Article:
With offices lying empty for now, PayFit has teamed up with HubbleHQ, a leading online platform for flexible office space, to discuss how to deal with the impact of coronavirus on workspaces.
Coronavirus, remote-work & office space
Of all of the many, many thousands of things affected by coronavirus, little airtime has been afforded to the great swathes of office space lying empty and unused all across the UK.
Since the Government’s lockdown came in place, the vast majority of people are now spending their working days within the confines of their own home.
During this tumultuous time, hectares of office space have been gathering dust as their usual inhabitants continue to avoid unnecessary journeys to and from work.
While this may seem like an unfortunate byproduct of coronavirus, there is a serious discussion to be had regarding whether once this is all over, offices will ever be the same again.
While the economic impact of coronavirus may be hard to predict at this stage, dissecting its impact on social issues and society as a whole is nigh on impossible.
Remote work, for example, is one of the consequences of coronavirus and while its popularity and the levels of productivity associated with it can certainly be questioned, there is little doubt that it will become significantly more present in people’s working habits moving forward.
However, this doesn’t mean that offices will become obsolete and that companies will suddenly, en masse, implement fully remote work policies.
The shift towards remote work has been gradual and it would be wrong to suggest that it’s only since the outbreak of coronavirus that people have begun to embrace it. Instead, it's a trend that has been picking up steam for the past five years and the current crisis is merely an acceleration of where many businesses were heading anyway.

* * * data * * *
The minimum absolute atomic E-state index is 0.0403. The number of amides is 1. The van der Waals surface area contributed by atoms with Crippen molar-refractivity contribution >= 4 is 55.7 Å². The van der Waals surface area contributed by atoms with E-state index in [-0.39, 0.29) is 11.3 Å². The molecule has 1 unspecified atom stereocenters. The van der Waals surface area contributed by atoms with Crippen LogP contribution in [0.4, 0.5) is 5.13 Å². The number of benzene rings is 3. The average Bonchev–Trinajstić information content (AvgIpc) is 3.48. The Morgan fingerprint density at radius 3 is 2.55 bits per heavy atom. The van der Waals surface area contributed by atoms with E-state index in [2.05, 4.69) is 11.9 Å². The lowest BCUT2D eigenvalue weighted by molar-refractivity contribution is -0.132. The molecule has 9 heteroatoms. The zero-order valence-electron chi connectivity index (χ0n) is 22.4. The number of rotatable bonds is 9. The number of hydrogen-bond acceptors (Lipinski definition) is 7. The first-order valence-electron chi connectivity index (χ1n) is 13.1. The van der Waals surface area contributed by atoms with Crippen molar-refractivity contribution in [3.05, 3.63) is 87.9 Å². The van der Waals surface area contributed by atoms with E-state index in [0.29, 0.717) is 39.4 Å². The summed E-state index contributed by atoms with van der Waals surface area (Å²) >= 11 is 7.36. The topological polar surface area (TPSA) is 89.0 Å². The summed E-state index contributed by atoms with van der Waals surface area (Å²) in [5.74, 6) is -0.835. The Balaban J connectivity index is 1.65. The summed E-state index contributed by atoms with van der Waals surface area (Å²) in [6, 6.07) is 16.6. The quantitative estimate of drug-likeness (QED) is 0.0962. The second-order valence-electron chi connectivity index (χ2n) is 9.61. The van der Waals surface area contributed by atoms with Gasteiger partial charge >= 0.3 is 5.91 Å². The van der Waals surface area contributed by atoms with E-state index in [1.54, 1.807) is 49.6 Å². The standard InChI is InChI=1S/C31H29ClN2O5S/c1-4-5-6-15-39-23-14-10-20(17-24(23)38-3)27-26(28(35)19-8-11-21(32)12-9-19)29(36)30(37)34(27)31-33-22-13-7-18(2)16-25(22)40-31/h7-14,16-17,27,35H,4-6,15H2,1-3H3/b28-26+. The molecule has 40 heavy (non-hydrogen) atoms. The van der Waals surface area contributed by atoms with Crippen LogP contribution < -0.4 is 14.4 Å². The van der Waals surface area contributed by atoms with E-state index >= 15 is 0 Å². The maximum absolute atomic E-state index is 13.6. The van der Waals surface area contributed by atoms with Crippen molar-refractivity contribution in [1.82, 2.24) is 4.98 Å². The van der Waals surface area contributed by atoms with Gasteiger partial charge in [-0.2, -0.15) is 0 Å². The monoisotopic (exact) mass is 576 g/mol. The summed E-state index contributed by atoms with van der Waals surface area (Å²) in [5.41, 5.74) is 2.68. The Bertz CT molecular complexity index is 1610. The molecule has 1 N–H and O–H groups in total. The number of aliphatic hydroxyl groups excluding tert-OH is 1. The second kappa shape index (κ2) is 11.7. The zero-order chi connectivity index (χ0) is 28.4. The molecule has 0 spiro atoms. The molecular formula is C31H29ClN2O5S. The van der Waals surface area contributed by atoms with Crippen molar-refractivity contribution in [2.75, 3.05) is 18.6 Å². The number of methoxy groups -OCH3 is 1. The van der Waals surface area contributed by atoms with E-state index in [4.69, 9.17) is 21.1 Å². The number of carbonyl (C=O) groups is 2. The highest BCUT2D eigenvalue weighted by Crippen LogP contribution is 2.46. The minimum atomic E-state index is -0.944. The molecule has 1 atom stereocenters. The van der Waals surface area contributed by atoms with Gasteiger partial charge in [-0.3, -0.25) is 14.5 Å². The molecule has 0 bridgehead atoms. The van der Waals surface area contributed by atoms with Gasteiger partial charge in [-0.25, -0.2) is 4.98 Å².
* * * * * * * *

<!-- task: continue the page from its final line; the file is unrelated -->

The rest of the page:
"Headlines that none of us will ever return to an office again are overblown. While the COVID-19 crisis has proven that most acknowledge work from home is possible, the jury is still out on whether it is desirable.”
Tushar Agarwal, CEO @ HubbleHQ
Nevertheless, the impact of coronavirus will certainly have an impact on the ways businesses treat their office spaces.
The average organisation will typically have three primary expenses - marketing, staff and rent. The latter two are intrinsically linked; the more staff a business employs, the more space it will require.
However, one of the knock-on effects of coronavirus will inevitably be a sharp rise in unemployment. This is despite government initiatives, such as the Coronavirus Job Retention Scheme.
It is currently predicted that more than nine million people will be furloughed. In fact, the figures are even more dramatic when they are contextualised within the number of companies taking advantage of the Scheme; a staggering 50% of UK companies are expected to place most of their staff on furloughed leave.
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While the Government’s Scheme may be temporary, it would be foolhardy to predict that once the UK exits its state of lockdown, life will automatically return to normal.
The likelihood is that the tremors caused by coronavirus will be felt for a sustained period of time, and the aftershocks will almost certainly cause more uncertainty moving forward.
With this in mind, many businesses will be forced to make uncomfortable and difficult decisions regarding the futures of certain members of their team, and a reduction in the number of employees may well lead to an excess of office space.
Subletting office space
Rental contracts are often non-negotiable and getting out of them before scheduled break clauses can be tricky. This can mean that companies may need to explore other ways of reducing the overall cost of rent.
One of the ideas floated by HubbleHQ is the subletting of any office space that isn’t immediately required.